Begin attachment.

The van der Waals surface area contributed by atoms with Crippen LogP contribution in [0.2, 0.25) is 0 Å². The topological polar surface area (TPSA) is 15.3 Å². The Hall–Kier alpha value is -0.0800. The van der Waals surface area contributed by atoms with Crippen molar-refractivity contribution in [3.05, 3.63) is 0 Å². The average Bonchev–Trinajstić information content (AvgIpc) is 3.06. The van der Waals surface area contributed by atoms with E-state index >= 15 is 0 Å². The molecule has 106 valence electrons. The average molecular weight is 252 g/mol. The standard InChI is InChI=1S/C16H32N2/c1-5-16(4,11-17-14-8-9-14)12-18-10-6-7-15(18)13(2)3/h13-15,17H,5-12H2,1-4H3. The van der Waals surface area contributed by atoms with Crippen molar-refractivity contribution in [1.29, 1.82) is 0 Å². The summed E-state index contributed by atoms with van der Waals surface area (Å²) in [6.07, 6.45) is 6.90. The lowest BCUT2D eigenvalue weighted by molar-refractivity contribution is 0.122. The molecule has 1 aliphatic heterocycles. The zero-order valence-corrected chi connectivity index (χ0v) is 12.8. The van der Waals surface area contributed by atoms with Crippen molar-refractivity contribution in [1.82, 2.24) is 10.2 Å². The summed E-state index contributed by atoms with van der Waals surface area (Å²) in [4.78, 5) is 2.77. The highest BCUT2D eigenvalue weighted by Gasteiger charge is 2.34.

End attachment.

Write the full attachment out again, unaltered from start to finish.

The van der Waals surface area contributed by atoms with Crippen LogP contribution in [0.2, 0.25) is 0 Å². The topological polar surface area (TPSA) is 15.3 Å². The Hall–Kier alpha value is -0.0800. The van der Waals surface area contributed by atoms with Crippen molar-refractivity contribution in [3.05, 3.63) is 0 Å². The average Bonchev–Trinajstić information content (AvgIpc) is 3.06. The van der Waals surface area contributed by atoms with E-state index >= 15 is 0 Å². The molecule has 106 valence electrons. The average molecular weight is 252 g/mol. The standard InChI is InChI=1S/C16H32N2/c1-5-16(4,11-17-14-8-9-14)12-18-10-6-7-15(18)13(2)3/h13-15,17H,5-12H2,1-4H3. The van der Waals surface area contributed by atoms with Crippen molar-refractivity contribution in [1.29, 1.82) is 0 Å². The summed E-state index contributed by atoms with van der Waals surface area (Å²) in [6.07, 6.45) is 6.90. The lowest BCUT2D eigenvalue weighted by molar-refractivity contribution is 0.122. The molecule has 1 aliphatic heterocycles. The zero-order valence-corrected chi connectivity index (χ0v) is 12.8. The van der Waals surface area contributed by atoms with Crippen molar-refractivity contribution in [1.82, 2.24) is 10.2 Å². The summed E-state index contributed by atoms with van der Waals surface area (Å²) in [4.78, 5) is 2.77. The highest BCUT2D eigenvalue weighted by Gasteiger charge is 2.34.